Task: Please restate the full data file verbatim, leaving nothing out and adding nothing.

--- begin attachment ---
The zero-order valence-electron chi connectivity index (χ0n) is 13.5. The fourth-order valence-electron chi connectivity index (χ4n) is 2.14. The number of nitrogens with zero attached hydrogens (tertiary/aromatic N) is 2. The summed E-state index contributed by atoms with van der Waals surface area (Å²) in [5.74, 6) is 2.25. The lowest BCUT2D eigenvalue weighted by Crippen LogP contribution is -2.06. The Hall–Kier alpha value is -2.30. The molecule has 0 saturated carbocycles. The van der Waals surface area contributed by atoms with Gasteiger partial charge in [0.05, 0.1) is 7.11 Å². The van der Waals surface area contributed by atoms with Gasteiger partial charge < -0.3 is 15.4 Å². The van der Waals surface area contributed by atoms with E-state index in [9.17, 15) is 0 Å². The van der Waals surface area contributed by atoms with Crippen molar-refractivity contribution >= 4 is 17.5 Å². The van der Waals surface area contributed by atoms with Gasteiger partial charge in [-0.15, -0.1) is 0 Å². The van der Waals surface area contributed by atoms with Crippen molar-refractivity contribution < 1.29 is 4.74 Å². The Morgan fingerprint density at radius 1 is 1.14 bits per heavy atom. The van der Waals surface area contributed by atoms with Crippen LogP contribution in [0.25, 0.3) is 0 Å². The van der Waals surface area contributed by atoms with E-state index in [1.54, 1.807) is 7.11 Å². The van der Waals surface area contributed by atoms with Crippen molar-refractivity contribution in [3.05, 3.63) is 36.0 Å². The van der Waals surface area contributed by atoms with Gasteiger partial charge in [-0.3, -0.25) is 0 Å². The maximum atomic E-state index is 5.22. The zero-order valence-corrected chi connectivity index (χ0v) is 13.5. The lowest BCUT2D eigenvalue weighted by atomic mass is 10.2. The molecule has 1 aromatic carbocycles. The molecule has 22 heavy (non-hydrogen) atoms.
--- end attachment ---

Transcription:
The zero-order valence-electron chi connectivity index (χ0n) is 13.5. The fourth-order valence-electron chi connectivity index (χ4n) is 2.14. The number of nitrogens with zero attached hydrogens (tertiary/aromatic N) is 2. The summed E-state index contributed by atoms with van der Waals surface area (Å²) in [5.74, 6) is 2.25. The lowest BCUT2D eigenvalue weighted by Crippen LogP contribution is -2.06. The Hall–Kier alpha value is -2.30. The molecule has 0 saturated carbocycles. The van der Waals surface area contributed by atoms with Gasteiger partial charge in [0.05, 0.1) is 7.11 Å². The van der Waals surface area contributed by atoms with Gasteiger partial charge < -0.3 is 15.4 Å². The van der Waals surface area contributed by atoms with E-state index in [9.17, 15) is 0 Å². The van der Waals surface area contributed by atoms with Crippen molar-refractivity contribution >= 4 is 17.5 Å². The van der Waals surface area contributed by atoms with Gasteiger partial charge in [-0.15, -0.1) is 0 Å². The van der Waals surface area contributed by atoms with Crippen molar-refractivity contribution < 1.29 is 4.74 Å². The Morgan fingerprint density at radius 1 is 1.14 bits per heavy atom. The van der Waals surface area contributed by atoms with Crippen LogP contribution in [0.25, 0.3) is 0 Å². The van der Waals surface area contributed by atoms with E-state index in [1.54, 1.807) is 7.11 Å². The van der Waals surface area contributed by atoms with Crippen molar-refractivity contribution in [3.05, 3.63) is 36.0 Å². The van der Waals surface area contributed by atoms with Gasteiger partial charge in [-0.3, -0.25) is 0 Å². The maximum atomic E-state index is 5.22. The zero-order valence-corrected chi connectivity index (χ0v) is 13.5. The lowest BCUT2D eigenvalue weighted by atomic mass is 10.2. The molecule has 1 aromatic carbocycles. The molecule has 22 heavy (non-hydrogen) atoms.